Starting a new business partnership, corporation or Limited Liability Company (LLC) is an exciting endeavor; however, it is important to be prepared for all situations, including a potential business dispute. Here, the business law Attorneys at Snee, Lutche, Helmlinger & Spielberger discuss how to resolve and prevent conflicts between business partners.
There are not only best practices for settling disputes retroactively, but also ways that can help prevent them in the first place.
Have a Written Agreement in Place
The best thing you and your business partner(s) can do is to consider potential disputes before they occur. Discuss important subjects that are likely to prompt a disagreement in the future. Once you have discussed these issues, draft a written partnership agreement, stockholder’s agreement or operating agreement that specifies expectations for all business partners involved in the venture, and be sure to review and potentially modify it during important milestones or growth periods of the business, or at a minimum, every two years.
The most common business disagreements involve financial and operational responsibilities, so your agreement should clearly define the roles, responsibilities, fiscal stake and amount of decision-making authority for you and your partner. In addition, hiring an attorney to assist you in preparing your partnership, stockholder’s agreement or operating agreements—amongst other business documents—is essential to ensuring that the documents clearly address all material aspects of the business relationship. Having these documents well thought out and professionally drafted will help to reduce the frequency and severity of future disputes.
Don’t Let Your Dispute Interrupt Business Operation
Having a dispute with your business partner does not affect just the two of you. A dispute can jeopardize customer relationships, employee morale and business efficiency if not handled correctly. If necessary, consider hiring a mediator or arbitrator to help resolve the issue. Mediators and arbitrators are trained to handle disputes of all kinds, and using one could lead to more productive discussions, a faster resolution and an outcome that is more favorable to both parties, as well as the business.
Make Time to Discuss Your Dispute
Addressing your issues may be uncomfortable at first, but it is imperative that you take the time to discuss them with your business partner. Over time, expectations and pressures on businesses and business owners will change, thus altering responsibilities and potentially causing disagreements. Having reoccurring monthly meetings with your business partner to discuss changes and any possible disagreements will help you both to stay on top of things and prevent resentment from growing. At a minimum, an annual meeting should be held.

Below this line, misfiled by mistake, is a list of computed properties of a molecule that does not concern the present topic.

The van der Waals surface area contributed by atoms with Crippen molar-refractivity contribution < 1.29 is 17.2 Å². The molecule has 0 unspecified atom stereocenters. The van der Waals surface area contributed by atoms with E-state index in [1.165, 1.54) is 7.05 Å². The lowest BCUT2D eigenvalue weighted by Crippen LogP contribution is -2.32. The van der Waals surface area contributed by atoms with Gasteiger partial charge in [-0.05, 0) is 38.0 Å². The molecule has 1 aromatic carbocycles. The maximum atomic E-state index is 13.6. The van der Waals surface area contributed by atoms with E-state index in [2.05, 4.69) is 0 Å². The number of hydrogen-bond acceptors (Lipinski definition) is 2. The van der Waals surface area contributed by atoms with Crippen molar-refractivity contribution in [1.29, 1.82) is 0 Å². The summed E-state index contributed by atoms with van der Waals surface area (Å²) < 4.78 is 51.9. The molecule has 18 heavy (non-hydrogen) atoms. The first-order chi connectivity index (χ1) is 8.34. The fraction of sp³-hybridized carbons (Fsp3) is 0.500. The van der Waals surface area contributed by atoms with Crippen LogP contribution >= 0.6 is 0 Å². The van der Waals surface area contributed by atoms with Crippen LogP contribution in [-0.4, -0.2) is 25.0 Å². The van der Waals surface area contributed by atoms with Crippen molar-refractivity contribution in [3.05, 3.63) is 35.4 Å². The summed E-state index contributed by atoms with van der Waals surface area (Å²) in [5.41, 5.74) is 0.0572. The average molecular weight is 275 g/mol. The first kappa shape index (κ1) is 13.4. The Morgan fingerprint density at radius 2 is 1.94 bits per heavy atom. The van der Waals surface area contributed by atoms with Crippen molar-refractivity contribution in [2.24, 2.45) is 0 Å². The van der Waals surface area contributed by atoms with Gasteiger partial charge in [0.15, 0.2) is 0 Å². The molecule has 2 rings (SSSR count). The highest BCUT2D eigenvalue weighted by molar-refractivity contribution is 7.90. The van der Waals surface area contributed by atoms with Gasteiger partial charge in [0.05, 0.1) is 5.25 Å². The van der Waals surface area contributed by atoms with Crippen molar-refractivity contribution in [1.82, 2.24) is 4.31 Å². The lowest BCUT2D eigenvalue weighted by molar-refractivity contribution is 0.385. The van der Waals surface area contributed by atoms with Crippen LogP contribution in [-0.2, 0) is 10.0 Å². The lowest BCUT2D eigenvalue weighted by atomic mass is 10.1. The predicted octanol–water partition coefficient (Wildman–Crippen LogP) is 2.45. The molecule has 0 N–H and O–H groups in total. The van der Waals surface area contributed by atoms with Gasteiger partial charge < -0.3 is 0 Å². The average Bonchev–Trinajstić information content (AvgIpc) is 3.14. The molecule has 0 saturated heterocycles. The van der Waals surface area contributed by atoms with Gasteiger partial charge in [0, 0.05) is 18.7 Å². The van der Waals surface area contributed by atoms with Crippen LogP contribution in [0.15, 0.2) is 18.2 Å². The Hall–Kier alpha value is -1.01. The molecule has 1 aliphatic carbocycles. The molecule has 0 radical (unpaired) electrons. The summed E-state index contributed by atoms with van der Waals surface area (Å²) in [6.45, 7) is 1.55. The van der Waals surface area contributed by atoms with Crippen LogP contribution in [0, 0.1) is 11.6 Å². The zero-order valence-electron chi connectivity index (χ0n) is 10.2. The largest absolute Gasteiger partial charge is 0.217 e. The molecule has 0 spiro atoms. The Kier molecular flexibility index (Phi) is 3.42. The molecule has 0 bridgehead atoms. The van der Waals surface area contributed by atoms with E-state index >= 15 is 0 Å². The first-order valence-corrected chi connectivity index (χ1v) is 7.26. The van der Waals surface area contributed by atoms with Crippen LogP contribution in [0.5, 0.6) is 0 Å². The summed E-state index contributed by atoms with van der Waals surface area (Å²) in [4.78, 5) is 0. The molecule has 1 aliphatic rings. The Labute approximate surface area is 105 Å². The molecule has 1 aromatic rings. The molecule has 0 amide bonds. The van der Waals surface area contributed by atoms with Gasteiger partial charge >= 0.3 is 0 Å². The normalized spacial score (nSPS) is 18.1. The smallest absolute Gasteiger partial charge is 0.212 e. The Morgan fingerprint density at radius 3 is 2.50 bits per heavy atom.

If there is a dispute that is causing a lot of issues, having a conversation or a negotiation in the middle of your work day can be difficult and unproductive. Instead, find the time to sit down after business hours and discuss the issue without any distractions. This can be effectively done during a lunch break, over coffee or during any time that you both have agreed to put other work aside and focus on the dispute.
Focus on the Solution, Not the Problem
When discussing a dispute with your business partner, try to focus on the solution to your dilemma, rather than the problem. Your goal should not be to win the argument, but instead to emerge from the dispute with an appropriate solution in the best interest of the business. Be sure to actively listen to their side of the argument and grant your partner the respect that you would want as well when providing feedback.
Retain a Business Law Attorney to Draft Partnership Documents and Mediate Disputes
Hiring an experienced attorney to assist in preparing business documents is crucial to ensuring that the documents address all aspects of the business relationship, thereby working to prevent and minimize future business disputes.
Further, if it appears that a dispute between you and your partner can not be resolved effectively, a neutral third party, mediator or arbitrator, is often what is needed for the best interest of your business. The business law attorneys at Snee, Lutche, Helmlinger & Spielberger have experience representing and advising individual and corporate clients, in connection with a wide range of business transactions, including formation, organization maintenance, disputes, merger, acquisition, sale, and dissolution documents. To see how we can help your business needs, contact us today.